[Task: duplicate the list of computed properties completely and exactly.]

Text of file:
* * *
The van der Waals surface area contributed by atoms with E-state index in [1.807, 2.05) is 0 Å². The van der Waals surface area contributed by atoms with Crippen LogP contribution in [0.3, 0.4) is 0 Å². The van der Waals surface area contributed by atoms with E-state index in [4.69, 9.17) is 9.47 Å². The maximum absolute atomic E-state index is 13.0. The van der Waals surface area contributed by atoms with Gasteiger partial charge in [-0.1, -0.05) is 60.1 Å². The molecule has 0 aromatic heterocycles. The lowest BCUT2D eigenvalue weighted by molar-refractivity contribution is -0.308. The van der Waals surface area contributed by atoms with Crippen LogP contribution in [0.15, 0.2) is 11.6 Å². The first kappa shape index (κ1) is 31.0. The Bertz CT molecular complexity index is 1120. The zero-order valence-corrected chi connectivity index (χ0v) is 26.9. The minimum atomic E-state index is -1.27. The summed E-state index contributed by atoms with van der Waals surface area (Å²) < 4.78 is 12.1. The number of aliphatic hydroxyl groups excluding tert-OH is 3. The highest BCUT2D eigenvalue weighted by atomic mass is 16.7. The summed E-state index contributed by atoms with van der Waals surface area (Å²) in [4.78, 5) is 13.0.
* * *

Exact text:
The van der Waals surface area contributed by atoms with E-state index in [1.807, 2.05) is 0 Å². The van der Waals surface area contributed by atoms with Crippen LogP contribution in [0.3, 0.4) is 0 Å². The van der Waals surface area contributed by atoms with E-state index in [4.69, 9.17) is 9.47 Å². The maximum absolute atomic E-state index is 13.0. The van der Waals surface area contributed by atoms with Gasteiger partial charge in [-0.1, -0.05) is 60.1 Å². The molecule has 0 aromatic heterocycles. The lowest BCUT2D eigenvalue weighted by molar-refractivity contribution is -0.308. The van der Waals surface area contributed by atoms with Crippen LogP contribution in [0.15, 0.2) is 11.6 Å². The first kappa shape index (κ1) is 31.0. The Bertz CT molecular complexity index is 1120. The zero-order valence-corrected chi connectivity index (χ0v) is 26.9. The minimum atomic E-state index is -1.27. The summed E-state index contributed by atoms with van der Waals surface area (Å²) < 4.78 is 12.1. The number of aliphatic hydroxyl groups excluding tert-OH is 3. The highest BCUT2D eigenvalue weighted by atomic mass is 16.7. The summed E-state index contributed by atoms with van der Waals surface area (Å²) in [4.78, 5) is 13.0.